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“Don’t remove tax relief – make private schools take in a proportion of poor pupils”


Adam D’Souza

The April 2020 budget includes a suggestion that independent schools’ business rate relief is going to be reviewed, and could be scrapped as early as April 2021.

The Times reported the story in language that was adversarial, implying that these schools are engaging in tax avoidance. Predictably, the article cited Eton College as being representative of a sector that educates more than 600,000 children across the country.

But if our schools were to experience a business rate hike, we would have to pass this cost on to parents with fee increases.

This would make independent schools even less accessible to anyone other than the most privileged – the very opposite of reformers’ hopes.

 This policy announcement from the government is another attack on an embattled sector. The prevailing narrative from politicians and the media is that we must be punished.

Photographs of top-hatted boys in tailcoats ooze entitlement from any newspaper article on independent schools. On the other hand, every year sees a growth in bursary funding and partnership projects.

Independent school heads are justified in feeling defensive about policy changes since everything our schools do seems to be met with resentment and criticism.

Yet this is set against a backdrop of a dire shortage of school places. Independent schools could play a more valuable role in educating our nation’s children if we embraced a more collaborative relationship between them and the state.

Most independent schools are charities. We cannot make a “profit”, so any surpluses are ploughed back into educating our pupils.

Of course, there is a very small cohort of large, mostly boarding, independent schools which could absorb a hike in business rates.

These schools would sacrifice improvement in facilities, which are made available to the community, or reduce bursary funding.

However, the reality is that most independent schools, the majority of which are local day schools rooted in their communities, do not have fat budgets, nor are our parents all multi-millionaires with the capacity to brush off unlimited fee increases.

The cost of removing business rates exemption would, almost inevitably, be parents withdrawing children and possible bankruptcy.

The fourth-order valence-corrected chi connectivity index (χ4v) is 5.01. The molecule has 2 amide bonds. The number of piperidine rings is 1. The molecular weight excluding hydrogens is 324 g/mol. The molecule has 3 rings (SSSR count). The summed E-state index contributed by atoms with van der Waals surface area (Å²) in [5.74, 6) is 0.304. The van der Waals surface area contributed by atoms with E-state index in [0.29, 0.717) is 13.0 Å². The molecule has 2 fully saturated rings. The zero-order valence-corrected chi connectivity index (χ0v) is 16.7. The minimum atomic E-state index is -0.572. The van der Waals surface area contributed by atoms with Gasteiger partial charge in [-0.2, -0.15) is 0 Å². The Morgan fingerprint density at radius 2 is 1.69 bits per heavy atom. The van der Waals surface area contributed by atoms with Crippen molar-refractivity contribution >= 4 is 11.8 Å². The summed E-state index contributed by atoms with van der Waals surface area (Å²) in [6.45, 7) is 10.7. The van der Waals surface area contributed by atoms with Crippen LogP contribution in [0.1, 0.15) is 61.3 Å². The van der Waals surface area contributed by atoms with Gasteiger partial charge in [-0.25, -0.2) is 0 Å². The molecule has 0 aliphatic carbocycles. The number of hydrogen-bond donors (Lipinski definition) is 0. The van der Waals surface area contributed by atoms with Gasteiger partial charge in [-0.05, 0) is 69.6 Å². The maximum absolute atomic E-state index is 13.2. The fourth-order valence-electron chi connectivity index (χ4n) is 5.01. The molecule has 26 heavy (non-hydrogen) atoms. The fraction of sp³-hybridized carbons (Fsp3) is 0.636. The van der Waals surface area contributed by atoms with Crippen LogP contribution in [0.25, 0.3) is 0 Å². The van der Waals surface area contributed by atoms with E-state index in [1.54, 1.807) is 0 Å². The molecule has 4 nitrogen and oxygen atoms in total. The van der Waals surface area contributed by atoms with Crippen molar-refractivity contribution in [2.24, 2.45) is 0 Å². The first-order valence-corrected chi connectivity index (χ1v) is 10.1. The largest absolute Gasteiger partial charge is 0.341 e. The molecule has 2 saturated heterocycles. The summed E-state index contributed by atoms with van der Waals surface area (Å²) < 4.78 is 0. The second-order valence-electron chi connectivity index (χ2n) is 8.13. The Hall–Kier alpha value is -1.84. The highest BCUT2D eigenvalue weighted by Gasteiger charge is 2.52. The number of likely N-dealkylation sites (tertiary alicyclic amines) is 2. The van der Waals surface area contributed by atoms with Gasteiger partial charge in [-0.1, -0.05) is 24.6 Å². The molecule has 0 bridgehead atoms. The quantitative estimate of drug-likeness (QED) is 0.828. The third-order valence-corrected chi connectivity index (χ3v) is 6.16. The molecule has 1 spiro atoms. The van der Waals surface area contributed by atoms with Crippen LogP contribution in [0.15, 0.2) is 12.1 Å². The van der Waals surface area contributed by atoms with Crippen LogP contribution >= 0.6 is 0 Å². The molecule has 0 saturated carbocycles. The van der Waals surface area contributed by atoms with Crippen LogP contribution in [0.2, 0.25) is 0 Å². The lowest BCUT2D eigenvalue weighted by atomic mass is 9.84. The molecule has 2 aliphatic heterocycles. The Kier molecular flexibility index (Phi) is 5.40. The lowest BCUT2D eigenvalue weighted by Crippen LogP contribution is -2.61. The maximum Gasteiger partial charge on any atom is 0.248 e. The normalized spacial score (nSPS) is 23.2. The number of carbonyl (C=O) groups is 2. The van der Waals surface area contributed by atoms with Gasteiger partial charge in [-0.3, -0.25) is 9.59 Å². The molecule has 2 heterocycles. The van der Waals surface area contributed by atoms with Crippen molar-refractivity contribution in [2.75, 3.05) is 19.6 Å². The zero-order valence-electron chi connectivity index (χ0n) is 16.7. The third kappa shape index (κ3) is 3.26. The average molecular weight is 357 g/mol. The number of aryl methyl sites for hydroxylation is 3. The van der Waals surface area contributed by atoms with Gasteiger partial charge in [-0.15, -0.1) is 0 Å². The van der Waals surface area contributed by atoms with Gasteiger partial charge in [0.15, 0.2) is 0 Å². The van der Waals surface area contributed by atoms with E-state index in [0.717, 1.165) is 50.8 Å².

For the sake of a quick media splash in the papers today, the government could end up committing itself to billions in long-term spending. The annual cost of absorbing the 600,000 pupils in ISC private schools into the state sector would be around £3 billion a year.

There is a better way. 

If the government and independent schools worked together, we could level up education across the country, and reduce the burden on squeezed schools.

Let’s look for inspiration overseas. In India, there is none of the bizarre inverse snobbery about independent schools we have here. About 29 per cent of Indian children are educated privately.

Indian law makes it compulsory for private schools to provide reserved places for children from “scheduled castes”, the poorest and most in need groups in society.

Crucially, these places are funded by the state at the same per-pupil rate as government schools. We should do the same in the UK. 

We could start with five per cent of places in independent schools reserved for children from low-income backgrounds – an argument I made at the recent Private School Policy Reform: London 2020 debate (watch here from 39:40).

This would amount to roughly one pupil per class, or 30,000 children nationwide, the equivalent of thirty full secondary schools.

Of course, many critics will decry this as not being anything like enough. They are right.

Eventually the proportion of reserved places could and should raise to around 20-25 per cent, although this will need to be phased over a few years.

A “shock treatment” approach, in which independent schools were required to absorb a large proportion of pupils immediately, would undermine the aim of the policy, since smaller, inclusive day schools in regional cities and small towns running on already tight budgets would likely go bust. This would leave the elite of premium boarding schools blithely sailing onwards.

The Thatcher government established something along these lines with the controversial Assisted Places scheme. The difficulty with this approach was that it committed the state to paying a high per-pupil fee. The Blair government then scrapped it in 1997.

A system of means-tested reserved places, available through the local authority application process, and funded by the state at the same per-pupil level as state schools would embrace independent schools and allow them to be greater contributors to social mobility.

We have to ask: what do we want from our education system as a society?

Do we want children who are well educated to face the challenges of tomorrow’s world? Or are we willing to grind down standards on the altar of so-called equality?

As a teacher, I want every child, regardless of background, to have the chance to attend a great school in their community. Virtue signalling and ideological school-bashing does not improve education for our most in need children. 

Adam D’Souza teaches in an ISC senior day school in London. In his previous role, he led a teacher professional learning programme which brought together staff from an independent school with those from a state free school in one of London’s most deprived areas. D’Souza has written on education for the Telegraph and TES. You can watch the whole PEPF panel debate at which D’Souza spoke here.



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